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For beginners, it can seem like a good idea (and an exciting prospect) to buy a company that tells a good story to investors, even if it completely lacks a track record of revenue and profit. But as Warren Buffett has mused, 'If you've been playing poker for half an hour and you still don't know who the patsy is, you're the patsy.' When they buy such story stocks, investors are all too often the patsy.
In the age of tech-stock blue-sky investing, my choice may seem old fashioned; I still prefer profitable companies like International Bancshares (NASDAQ:IBOC). While that doesn't make the shares worth buying at any price, you can't deny that successful capitalism requires profit, eventually. Loss-making companies are always racing against time to reach financial sustainability, but time is often a friend of the profitable company, especially if it is growing.
International Bancshares's Earnings Per Share Are Growing.
The market is a voting machine in the short term, but a weighing machine in the long term, so share price follows earnings per share (EPS) eventually. Therefore, there are plenty of investors who like to buy shares in companies that are growing EPS. Impressively, International Bancshares has grown EPS by 17% per year, compound, in the last three years. As a general rule, we'd say that if a company can keep up that sort of growth, shareholders will be smiling.
One way to double-check a company's growth is to look at how its revenue, and earnings before interest and tax (EBIT) margins are changing. Not all of International Bancshares's revenue this year is revenue from operations, so keep in mind the revenue and margin numbers I've used might not be the best representation of the underlying business. While we note International Bancshares's EBIT margins were flat over the last year, revenue grew by a solid 8.6% to US$574m. That's a real positive.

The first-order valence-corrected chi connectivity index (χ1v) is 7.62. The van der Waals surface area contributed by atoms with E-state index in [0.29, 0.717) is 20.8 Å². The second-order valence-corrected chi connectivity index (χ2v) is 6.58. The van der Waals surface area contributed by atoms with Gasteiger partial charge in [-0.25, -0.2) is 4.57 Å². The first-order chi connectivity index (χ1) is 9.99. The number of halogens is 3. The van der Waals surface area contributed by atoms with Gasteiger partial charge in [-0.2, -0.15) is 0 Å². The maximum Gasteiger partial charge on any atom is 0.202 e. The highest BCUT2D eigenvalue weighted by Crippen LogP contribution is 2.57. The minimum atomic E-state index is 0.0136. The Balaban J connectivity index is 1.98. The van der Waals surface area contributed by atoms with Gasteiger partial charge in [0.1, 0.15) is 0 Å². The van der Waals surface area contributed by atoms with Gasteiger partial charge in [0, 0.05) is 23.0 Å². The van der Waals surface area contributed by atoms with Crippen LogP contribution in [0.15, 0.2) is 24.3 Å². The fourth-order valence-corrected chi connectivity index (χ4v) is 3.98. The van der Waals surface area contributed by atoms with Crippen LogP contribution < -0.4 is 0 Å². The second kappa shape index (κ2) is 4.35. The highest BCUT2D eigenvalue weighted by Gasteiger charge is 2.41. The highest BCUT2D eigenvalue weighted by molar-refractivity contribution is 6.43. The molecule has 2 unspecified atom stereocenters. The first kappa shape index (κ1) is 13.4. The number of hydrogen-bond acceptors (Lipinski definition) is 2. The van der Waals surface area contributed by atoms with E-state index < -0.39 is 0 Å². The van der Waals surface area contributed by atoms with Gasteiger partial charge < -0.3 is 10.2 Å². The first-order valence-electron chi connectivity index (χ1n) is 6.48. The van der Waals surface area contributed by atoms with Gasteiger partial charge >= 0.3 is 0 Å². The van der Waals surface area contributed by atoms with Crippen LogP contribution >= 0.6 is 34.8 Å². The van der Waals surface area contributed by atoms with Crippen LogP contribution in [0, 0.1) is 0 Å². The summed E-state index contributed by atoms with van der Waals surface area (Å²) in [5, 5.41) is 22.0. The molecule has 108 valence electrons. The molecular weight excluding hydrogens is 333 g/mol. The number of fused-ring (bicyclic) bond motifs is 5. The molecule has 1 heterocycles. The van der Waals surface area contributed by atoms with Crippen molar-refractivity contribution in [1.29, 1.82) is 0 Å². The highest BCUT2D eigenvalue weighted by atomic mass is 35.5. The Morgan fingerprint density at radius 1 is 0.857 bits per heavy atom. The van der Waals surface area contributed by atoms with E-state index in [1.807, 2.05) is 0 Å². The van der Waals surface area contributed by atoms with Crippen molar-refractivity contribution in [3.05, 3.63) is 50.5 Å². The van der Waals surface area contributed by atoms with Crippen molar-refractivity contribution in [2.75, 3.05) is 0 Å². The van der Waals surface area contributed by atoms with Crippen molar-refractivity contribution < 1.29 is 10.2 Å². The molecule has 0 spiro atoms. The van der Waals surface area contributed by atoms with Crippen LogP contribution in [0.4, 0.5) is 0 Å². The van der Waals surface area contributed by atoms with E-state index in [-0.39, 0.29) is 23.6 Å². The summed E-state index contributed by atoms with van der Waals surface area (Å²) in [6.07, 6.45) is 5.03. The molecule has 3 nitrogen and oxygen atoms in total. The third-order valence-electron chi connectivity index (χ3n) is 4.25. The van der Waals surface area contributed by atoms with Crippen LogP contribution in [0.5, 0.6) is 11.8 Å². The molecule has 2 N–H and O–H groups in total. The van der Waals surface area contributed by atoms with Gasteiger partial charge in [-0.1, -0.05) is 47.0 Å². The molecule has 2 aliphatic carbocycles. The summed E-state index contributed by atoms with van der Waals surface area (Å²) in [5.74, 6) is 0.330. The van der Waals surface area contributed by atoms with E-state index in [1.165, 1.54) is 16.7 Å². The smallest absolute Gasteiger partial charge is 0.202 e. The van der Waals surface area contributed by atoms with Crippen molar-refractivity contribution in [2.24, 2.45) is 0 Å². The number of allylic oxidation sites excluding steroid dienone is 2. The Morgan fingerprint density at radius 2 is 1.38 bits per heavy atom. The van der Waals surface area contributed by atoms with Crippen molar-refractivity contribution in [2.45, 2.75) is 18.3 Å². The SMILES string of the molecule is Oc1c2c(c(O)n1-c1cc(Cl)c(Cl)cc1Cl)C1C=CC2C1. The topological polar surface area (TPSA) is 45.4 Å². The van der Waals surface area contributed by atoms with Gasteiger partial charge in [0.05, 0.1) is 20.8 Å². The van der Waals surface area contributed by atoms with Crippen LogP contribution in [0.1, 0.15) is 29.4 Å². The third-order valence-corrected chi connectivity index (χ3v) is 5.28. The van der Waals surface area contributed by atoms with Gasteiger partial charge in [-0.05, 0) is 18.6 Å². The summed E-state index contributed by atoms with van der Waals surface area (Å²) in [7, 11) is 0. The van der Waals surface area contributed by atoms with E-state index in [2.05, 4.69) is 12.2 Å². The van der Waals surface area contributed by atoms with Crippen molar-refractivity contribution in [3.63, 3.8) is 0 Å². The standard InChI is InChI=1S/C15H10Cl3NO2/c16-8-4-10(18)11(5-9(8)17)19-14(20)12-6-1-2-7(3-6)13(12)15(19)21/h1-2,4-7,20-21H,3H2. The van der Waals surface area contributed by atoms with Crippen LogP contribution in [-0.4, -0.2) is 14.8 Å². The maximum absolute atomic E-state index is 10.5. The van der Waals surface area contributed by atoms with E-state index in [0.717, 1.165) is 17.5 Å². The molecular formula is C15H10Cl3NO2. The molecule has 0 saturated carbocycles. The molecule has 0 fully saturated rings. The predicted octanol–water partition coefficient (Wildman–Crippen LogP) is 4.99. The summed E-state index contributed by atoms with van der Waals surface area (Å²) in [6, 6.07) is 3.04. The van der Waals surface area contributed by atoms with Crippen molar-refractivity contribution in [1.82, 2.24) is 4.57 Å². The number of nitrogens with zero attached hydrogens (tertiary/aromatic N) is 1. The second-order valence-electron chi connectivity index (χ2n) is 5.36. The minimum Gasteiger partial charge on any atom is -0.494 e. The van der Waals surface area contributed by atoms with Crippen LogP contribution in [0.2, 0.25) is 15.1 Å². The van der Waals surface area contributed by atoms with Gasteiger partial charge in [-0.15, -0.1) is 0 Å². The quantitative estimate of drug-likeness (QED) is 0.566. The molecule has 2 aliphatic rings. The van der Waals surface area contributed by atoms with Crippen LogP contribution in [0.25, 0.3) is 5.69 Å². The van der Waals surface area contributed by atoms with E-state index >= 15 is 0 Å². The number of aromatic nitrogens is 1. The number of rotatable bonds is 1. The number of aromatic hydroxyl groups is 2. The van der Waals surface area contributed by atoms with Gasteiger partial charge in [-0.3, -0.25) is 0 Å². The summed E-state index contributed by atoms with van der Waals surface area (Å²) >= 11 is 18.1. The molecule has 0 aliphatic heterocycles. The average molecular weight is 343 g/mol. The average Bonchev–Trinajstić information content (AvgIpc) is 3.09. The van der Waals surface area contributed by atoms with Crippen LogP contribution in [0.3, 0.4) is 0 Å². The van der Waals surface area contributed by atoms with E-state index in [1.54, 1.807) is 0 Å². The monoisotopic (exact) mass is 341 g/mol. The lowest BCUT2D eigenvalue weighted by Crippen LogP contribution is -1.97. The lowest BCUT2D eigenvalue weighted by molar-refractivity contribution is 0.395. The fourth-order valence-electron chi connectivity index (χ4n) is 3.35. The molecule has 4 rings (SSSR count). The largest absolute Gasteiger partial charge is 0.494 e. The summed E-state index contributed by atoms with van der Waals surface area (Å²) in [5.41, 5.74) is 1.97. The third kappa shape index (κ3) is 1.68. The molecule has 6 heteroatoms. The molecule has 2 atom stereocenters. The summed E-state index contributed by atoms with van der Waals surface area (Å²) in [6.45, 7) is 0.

The chart below shows how the company's bottom and top lines have progressed over time. To see the actual numbers, click on the chart.
While profitability drives the upside, prudent investors always check the balance sheet, too.
Are International Bancshares Insiders Aligned With All Shareholders?
It makes me feel more secure owning shares in a company if insiders also own shares, thusly more closely aligning our interests. As a result, I'm encouraged by the fact that insiders own International Bancshares shares worth a considerable sum. Indeed, they have a glittering mountain of wealth invested in it, currently valued at US$295m. Coming in at 12% of the business, that holding gives insiders a lot of influence, and plenty of reason to generate value for shareholders. So it might be my imagination, but I do sense the glimmer of an opportunity.
It means a lot to see insiders invested in the business, but I find myself wondering if remuneration policies are shareholder friendly. Well, based on the CEO pay, I'd say they are indeed. For companies with market capitalizations between US$2.0b and US$6.4b, like International Bancshares, the median CEO pay is around US$5.2m.
The CEO of International Bancshares only received US$2.3m in total compensation for the year ending December 2018. That looks like modest pay to me, and may hint at a certain respect for the interests of shareholders. While the level of CEO compensation isn't a huge factor in my view of the company, modest remuneration is a positive, because it suggests that the board keeps shareholder interests in mind. I'd also argue reasonable pay levels attest to good decision making more generally.
Should You Add International Bancshares To Your Watchlist?
You can't deny that International Bancshares has grown its earnings per share at a very impressive rate. That's attractive. If you need more convincing beyond that EPS growth rate, don't forget about the reasonable remuneration and the high insider ownership. This may only be a fast rundown, but the takeaway for me is that International Bancshares is worth keeping an eye on. Of course, just because International Bancshares is growing does not mean it is undervalued. If you're wondering about the valuation, check out this gauge of its price-to-earnings ratio, as compared to its industry.
Of course, you can do well (sometimes) buying stocks that are not growing earnings and do not have insiders buying shares. But as a growth investor I always like to check out companies that do have those features. You can access a free list of them here.
Please note the insider transactions discussed in this article refer to reportable transactions in the relevant jurisdiction
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If you spot an error that warrants correction, please contact the editor at email@example.com. This article by Simply Wall St is general in nature. It does not constitute a recommendation to buy or sell any stock, and does not take account of your objectives, or your financial situation. Simply Wall St has no position in the stocks mentioned. Thank you for reading.